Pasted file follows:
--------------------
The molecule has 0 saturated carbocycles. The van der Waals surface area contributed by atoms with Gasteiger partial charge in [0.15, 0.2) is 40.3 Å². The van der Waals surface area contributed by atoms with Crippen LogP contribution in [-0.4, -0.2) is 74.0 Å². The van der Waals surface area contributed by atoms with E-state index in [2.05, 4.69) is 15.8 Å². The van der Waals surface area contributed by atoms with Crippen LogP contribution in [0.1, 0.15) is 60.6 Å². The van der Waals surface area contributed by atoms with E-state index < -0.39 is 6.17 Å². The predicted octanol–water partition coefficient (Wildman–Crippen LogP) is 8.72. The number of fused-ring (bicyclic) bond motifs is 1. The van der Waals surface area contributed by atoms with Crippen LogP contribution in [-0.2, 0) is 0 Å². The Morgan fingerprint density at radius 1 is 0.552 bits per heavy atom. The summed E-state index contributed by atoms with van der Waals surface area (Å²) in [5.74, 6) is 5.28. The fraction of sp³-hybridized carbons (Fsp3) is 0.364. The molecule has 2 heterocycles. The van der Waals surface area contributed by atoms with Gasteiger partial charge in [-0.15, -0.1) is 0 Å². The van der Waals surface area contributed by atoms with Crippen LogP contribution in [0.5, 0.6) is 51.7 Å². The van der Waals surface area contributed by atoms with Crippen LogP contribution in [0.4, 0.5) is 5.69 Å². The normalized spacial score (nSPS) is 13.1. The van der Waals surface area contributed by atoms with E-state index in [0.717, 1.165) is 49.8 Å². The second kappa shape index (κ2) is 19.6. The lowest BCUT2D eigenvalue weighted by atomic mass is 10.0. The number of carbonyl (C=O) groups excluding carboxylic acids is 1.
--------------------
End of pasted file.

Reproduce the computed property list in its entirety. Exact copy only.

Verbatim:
The molecule has 0 saturated carbocycles. The van der Waals surface area contributed by atoms with Gasteiger partial charge in [0.15, 0.2) is 40.3 Å². The van der Waals surface area contributed by atoms with Crippen LogP contribution in [-0.4, -0.2) is 74.0 Å². The van der Waals surface area contributed by atoms with E-state index in [2.05, 4.69) is 15.8 Å². The van der Waals surface area contributed by atoms with Crippen LogP contribution in [0.1, 0.15) is 60.6 Å². The van der Waals surface area contributed by atoms with E-state index < -0.39 is 6.17 Å². The predicted octanol–water partition coefficient (Wildman–Crippen LogP) is 8.72. The number of fused-ring (bicyclic) bond motifs is 1. The van der Waals surface area contributed by atoms with Crippen LogP contribution in [-0.2, 0) is 0 Å². The Morgan fingerprint density at radius 1 is 0.552 bits per heavy atom. The summed E-state index contributed by atoms with van der Waals surface area (Å²) in [5.74, 6) is 5.28. The fraction of sp³-hybridized carbons (Fsp3) is 0.364. The molecule has 2 heterocycles. The van der Waals surface area contributed by atoms with Gasteiger partial charge in [-0.15, -0.1) is 0 Å². The van der Waals surface area contributed by atoms with Crippen LogP contribution in [0.5, 0.6) is 51.7 Å². The van der Waals surface area contributed by atoms with Crippen LogP contribution in [0.4, 0.5) is 5.69 Å². The normalized spacial score (nSPS) is 13.1. The van der Waals surface area contributed by atoms with E-state index in [0.717, 1.165) is 49.8 Å². The second kappa shape index (κ2) is 19.6. The lowest BCUT2D eigenvalue weighted by atomic mass is 10.0. The number of carbonyl (C=O) groups excluding carboxylic acids is 1.